Brokers will move to charging thier clients a fee for advice Aussie’s executive director James Symond has claimed.
Speaking at an MFAA luncheon in Sydney last week, Mr Symond said a fee for advice model would not become industry standard “today or tomorrow, but it will happen”.
“If the broking industry is to grow and prosper, then it needs to create a sustainable future and fee for advice will form part of that,” he said.
Mr Symond said while he understood that some brokers were hesitant to charge a fee, their concerns are unjustified.
“Fee for advice is not the same as fee for service. Brokers that offer the same service as a bank manager at a local bank branch should not charge a fee.
"We aren’t talking about charging a fee for service, we are talking about charging a fee for advice – it is added value.”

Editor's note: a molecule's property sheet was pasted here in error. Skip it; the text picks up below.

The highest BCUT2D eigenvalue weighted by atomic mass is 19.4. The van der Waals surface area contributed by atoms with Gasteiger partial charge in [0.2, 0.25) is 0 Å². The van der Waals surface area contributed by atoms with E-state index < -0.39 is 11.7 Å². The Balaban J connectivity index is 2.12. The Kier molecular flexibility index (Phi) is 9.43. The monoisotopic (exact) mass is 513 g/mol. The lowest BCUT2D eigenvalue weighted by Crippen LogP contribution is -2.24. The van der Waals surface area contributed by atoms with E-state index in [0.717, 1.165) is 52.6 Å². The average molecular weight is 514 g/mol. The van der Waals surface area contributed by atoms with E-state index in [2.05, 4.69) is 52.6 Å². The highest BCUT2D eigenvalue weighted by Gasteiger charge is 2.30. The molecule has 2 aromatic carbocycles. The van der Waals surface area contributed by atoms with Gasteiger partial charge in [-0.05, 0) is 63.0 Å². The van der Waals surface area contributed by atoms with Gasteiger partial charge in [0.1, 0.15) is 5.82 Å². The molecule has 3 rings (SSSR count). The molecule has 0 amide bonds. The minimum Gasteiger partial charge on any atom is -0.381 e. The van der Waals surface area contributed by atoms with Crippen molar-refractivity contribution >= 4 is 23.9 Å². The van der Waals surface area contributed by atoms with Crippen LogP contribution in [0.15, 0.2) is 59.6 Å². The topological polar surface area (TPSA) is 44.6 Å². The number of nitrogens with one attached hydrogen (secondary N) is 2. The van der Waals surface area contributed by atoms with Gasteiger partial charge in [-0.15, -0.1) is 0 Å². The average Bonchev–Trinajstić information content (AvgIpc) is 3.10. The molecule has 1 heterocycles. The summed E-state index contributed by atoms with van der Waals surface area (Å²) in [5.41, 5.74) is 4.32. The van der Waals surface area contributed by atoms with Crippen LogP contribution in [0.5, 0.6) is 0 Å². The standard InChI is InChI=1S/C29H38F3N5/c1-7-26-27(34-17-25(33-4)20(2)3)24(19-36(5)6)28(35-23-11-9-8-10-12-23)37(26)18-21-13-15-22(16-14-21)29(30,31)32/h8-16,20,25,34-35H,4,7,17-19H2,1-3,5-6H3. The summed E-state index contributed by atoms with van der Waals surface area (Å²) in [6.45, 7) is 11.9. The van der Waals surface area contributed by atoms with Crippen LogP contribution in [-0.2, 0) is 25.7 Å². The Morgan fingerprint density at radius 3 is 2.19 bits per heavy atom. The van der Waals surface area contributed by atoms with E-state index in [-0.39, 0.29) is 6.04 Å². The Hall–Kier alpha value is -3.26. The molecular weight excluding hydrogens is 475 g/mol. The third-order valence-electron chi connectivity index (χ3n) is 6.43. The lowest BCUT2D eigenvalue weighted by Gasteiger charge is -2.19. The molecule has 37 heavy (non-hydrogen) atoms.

Advantedge’s general manager broker platforms Steve Weston agreed and said customers would be willing to pay for the professional service of a broker.
“Today most borrowers want more than a home loan.
"They know that they can go to a bank branch for a loan, but they don’t because they want advice and they would be happy and willing to pay for this advice,” Mr Weston said.
But not everyone in the industry is in agreement.
MAS Funder director Troy Phillips said not only would borrowers not want to pay brokers a fee for their advice, but implementing a fee for advice model was a sure fire way to cut commissions.
According to Mr Phillips, if brokers implement a fee for advice model, the banks will not hesitate to cut broker commissions further.
“No borrower will pay a fee when they know they can go to a bank and get the same thing for free. Broker remuneration is built into the product. Anyway, what fee is there left to charge? The banks already charge the customer every fee imaginable.”
The financial services ombudsman has changed its rules after the ...
One in two borrowers does not believe banks always have their bes...
Here’s the weekly round-up of the biggest news stories from acr...